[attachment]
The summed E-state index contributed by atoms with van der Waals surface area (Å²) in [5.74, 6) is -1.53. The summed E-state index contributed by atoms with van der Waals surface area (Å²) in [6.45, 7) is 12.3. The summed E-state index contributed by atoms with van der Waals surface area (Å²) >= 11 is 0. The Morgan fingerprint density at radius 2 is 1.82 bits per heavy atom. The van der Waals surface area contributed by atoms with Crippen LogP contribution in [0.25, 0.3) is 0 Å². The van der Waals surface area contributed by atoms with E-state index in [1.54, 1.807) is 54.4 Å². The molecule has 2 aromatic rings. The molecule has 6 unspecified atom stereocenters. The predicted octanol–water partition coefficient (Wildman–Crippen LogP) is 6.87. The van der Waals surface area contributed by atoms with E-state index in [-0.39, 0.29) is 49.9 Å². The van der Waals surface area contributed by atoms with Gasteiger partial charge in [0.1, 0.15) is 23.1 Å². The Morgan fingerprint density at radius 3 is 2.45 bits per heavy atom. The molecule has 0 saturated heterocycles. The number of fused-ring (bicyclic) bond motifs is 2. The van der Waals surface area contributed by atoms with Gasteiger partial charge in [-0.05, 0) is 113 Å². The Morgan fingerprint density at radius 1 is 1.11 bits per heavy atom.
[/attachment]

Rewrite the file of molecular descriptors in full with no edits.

The summed E-state index contributed by atoms with van der Waals surface area (Å²) in [5.74, 6) is -1.53. The summed E-state index contributed by atoms with van der Waals surface area (Å²) in [6.45, 7) is 12.3. The summed E-state index contributed by atoms with van der Waals surface area (Å²) >= 11 is 0. The Morgan fingerprint density at radius 2 is 1.82 bits per heavy atom. The van der Waals surface area contributed by atoms with Crippen LogP contribution in [0.25, 0.3) is 0 Å². The van der Waals surface area contributed by atoms with E-state index in [1.54, 1.807) is 54.4 Å². The molecule has 2 aromatic rings. The molecule has 6 unspecified atom stereocenters. The predicted octanol–water partition coefficient (Wildman–Crippen LogP) is 6.87. The van der Waals surface area contributed by atoms with E-state index in [-0.39, 0.29) is 49.9 Å². The van der Waals surface area contributed by atoms with Gasteiger partial charge in [0.1, 0.15) is 23.1 Å². The Morgan fingerprint density at radius 3 is 2.45 bits per heavy atom. The molecule has 0 saturated heterocycles. The number of fused-ring (bicyclic) bond motifs is 2. The van der Waals surface area contributed by atoms with Gasteiger partial charge in [-0.05, 0) is 113 Å². The Morgan fingerprint density at radius 1 is 1.11 bits per heavy atom.